GOOD

2009 List: Buy This Way

Eight ways people are shirking good old-fashioned capitalism.\r1 Getting Free Stuff Online  Through Freecycle, more than 6 million people have come together with a single purpose-to give and get free stuff. There are 3,500 groups in 70 countries, from Botswana to Qatar, exchanging all manner of things-a..\n

Eight ways people are shirking good old-fashioned capitalism.

1 Getting Free Stuff Online Through Freecycle, more than 6 million people have come together with a single purpose-to give and get free stuff. There are 3,500 groups in 70 countries, from Botswana to Qatar, exchanging all manner of things-a loveseat or a turntable or a jar of hot sauce.www.freecycle.org2 Creating Local Currency When chains started pulling away business from neighborhood stores, the residents of Southern Berkshire, Massachusetts, created BerkShares-discounted currency you can spend at more than 300 spots in the area (Wal-Mart not included).www.berkshares.org3 Shopping at Free Markets At monthly Really Really Free Markets all over the world, everything is up for grabs (no cash, cards, or bartering allowed). Shoppers bring items they no longer want or need, and go home happy with free stuff that cost them nothing.www.reallyreallyfree.org4 Investing in Farm Shares Passing up the fluorescent lights and wax-covered apples of chain groceries, locavores are increasingly buying straight from farmers. Proof that people are biting? There are more than 2,000 community supported agriculture groups now; there were 50 in 1990.


5 Sharing Books Almost 1 million BookCrossing members worldwide register lists of the books they're no longer reading, leave the books in public spaces for others to find, then log on to the website to track their whereabouts. They call it "read and release."www.bookcrossing.com6 Buying Directly Online It's hard to imagine, but there was a time before the bar code, when people actually bought things directly from each other. Thanks to sites like Etsy, which has more than 100,000 online shops, the habit is resurging. Sellers hawk everything from original art and hand-poured cement sinks to earrings made from vintage milk-bottle caps.www.etsy.com 7 Buying One, Giving One You need new shoes. So does a street kid in South Africa, where scampering around barefoot can lead to much worse than stubbed toes. Toms Shoes has you both covered: For every pair you buy, another is donated. So far, 60,000 pairs have been given away in South Africa and Argentina.www.tomsshoes.com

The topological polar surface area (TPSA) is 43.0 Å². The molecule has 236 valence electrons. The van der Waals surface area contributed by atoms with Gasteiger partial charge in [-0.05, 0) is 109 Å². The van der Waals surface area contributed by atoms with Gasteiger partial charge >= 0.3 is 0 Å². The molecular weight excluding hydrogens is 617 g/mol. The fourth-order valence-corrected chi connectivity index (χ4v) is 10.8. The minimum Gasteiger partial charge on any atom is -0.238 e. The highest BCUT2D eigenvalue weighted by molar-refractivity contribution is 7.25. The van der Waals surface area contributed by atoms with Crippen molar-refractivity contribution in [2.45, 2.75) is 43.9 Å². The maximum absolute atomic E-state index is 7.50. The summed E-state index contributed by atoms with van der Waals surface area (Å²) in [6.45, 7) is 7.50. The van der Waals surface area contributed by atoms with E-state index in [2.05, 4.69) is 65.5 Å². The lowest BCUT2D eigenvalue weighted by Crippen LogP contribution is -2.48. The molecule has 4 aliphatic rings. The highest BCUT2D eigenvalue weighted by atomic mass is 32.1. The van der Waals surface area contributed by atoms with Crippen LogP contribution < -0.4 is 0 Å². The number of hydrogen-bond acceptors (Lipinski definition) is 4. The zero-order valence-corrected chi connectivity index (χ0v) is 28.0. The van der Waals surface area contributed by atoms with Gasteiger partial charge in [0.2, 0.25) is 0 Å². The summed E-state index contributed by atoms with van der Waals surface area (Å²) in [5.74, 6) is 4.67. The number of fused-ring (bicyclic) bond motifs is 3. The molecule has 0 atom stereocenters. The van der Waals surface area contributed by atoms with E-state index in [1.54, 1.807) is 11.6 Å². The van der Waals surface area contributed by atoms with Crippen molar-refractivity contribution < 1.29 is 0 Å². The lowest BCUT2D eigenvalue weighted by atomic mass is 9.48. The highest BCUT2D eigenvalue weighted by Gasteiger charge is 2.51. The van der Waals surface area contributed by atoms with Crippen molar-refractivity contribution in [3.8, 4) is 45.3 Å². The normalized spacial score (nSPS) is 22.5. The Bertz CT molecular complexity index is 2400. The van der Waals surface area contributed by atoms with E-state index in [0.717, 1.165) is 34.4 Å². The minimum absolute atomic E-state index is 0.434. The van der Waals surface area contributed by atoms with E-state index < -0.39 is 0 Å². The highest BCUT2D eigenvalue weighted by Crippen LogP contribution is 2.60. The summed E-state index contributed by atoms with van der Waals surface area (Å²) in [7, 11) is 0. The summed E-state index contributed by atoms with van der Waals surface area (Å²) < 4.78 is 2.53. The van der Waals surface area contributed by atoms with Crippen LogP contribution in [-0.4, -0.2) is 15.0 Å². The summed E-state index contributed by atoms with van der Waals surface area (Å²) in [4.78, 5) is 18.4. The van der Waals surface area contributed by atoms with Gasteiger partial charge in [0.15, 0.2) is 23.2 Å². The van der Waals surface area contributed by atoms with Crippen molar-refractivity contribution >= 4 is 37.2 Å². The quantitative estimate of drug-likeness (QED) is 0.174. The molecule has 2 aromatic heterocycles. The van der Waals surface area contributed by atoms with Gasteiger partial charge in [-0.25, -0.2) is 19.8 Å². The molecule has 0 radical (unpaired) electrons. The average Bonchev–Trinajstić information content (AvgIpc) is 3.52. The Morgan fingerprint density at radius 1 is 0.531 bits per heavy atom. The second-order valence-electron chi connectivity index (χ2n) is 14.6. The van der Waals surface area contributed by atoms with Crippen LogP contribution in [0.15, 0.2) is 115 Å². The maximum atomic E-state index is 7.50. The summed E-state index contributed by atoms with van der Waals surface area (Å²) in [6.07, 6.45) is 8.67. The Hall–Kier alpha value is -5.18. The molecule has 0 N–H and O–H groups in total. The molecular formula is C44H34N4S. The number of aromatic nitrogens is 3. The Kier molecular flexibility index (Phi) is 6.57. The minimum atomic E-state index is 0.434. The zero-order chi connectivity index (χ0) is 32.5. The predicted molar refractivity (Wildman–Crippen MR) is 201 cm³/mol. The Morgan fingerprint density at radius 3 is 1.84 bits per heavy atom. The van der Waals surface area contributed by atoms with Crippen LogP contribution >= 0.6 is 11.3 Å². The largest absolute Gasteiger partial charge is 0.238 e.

8 Having Sleepovers with Strangers Banking on the notion that every stranger is a friend you haven't met yet, Alaskan Casey Fenton created CouchSurfing, a networking website that connects people with free places to crash. Since 2003, more than 730,000 people have had positive surf experiences internationally.www.couchsurfing.com

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via Jim Browing / YouTube

Jim Browning is a YouTuber from the UK who has an amazing ability to catch scammers in the act.

In this video, he responds to a scam email claiming he bought a laptop by breaking into the scammer's computer. In the process he uncovers where the scammers work, their banking information, and even their personal identities.

"I got an 'invoice' email telling me that I had paid for a $3800 laptop," Browning writes on his YouTube page. "No links... just a phone number. It's a real shame that these scammers emailed me because I was able to find out exactly who they were and where the were."

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HG B / YouTube

Danielle Reno of Missouri left her car running and it was stolen by thieves. But she wasn't going to let her car go so easily.

For 48 hours this owner of a pet rescue tracked the charges being made on her credit card. Ultimately, she found her car at a local Applebee's, and then went after the thieves.

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via Bossip / Twitter

Sens. Elizabeth Warren and Bernie Sanders took aim at former New York City Mayor Michael Bloomberg onstage at Wednesday's Las Vegas Democratic debate, likening the billionaire businessman to President Donald Trump and questioning his ability to turn out voters.

Sanders began by calling out Bloomberg for his stewardship of New York's stop and frisk policy that targeted young black men.

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